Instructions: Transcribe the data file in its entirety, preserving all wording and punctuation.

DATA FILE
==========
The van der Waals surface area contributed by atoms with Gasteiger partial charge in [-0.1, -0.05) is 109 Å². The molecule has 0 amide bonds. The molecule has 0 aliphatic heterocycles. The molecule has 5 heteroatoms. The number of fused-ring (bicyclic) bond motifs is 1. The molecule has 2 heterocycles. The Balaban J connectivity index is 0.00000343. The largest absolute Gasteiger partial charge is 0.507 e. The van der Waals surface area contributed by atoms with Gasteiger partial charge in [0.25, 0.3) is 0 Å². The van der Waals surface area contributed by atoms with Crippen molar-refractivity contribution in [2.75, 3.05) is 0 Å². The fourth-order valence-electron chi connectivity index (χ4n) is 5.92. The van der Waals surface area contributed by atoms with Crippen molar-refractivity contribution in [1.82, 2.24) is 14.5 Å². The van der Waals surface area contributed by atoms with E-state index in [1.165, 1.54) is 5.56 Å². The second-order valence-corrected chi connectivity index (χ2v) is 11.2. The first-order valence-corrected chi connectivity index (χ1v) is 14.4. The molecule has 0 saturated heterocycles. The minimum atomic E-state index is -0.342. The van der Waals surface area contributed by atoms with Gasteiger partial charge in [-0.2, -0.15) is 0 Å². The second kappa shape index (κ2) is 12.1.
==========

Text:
The van der Waals surface area contributed by atoms with Gasteiger partial charge in [-0.1, -0.05) is 109 Å². The molecule has 0 amide bonds. The molecule has 0 aliphatic heterocycles. The molecule has 5 heteroatoms. The number of fused-ring (bicyclic) bond motifs is 1. The molecule has 2 heterocycles. The Balaban J connectivity index is 0.00000343. The largest absolute Gasteiger partial charge is 0.507 e. The van der Waals surface area contributed by atoms with Gasteiger partial charge in [0.25, 0.3) is 0 Å². The van der Waals surface area contributed by atoms with Crippen molar-refractivity contribution in [2.75, 3.05) is 0 Å². The fourth-order valence-electron chi connectivity index (χ4n) is 5.92. The van der Waals surface area contributed by atoms with Crippen molar-refractivity contribution in [1.82, 2.24) is 14.5 Å². The van der Waals surface area contributed by atoms with E-state index in [1.165, 1.54) is 5.56 Å². The second-order valence-corrected chi connectivity index (χ2v) is 11.2. The first-order valence-corrected chi connectivity index (χ1v) is 14.4. The molecule has 0 saturated heterocycles. The minimum atomic E-state index is -0.342. The van der Waals surface area contributed by atoms with Gasteiger partial charge in [-0.2, -0.15) is 0 Å². The second kappa shape index (κ2) is 12.1.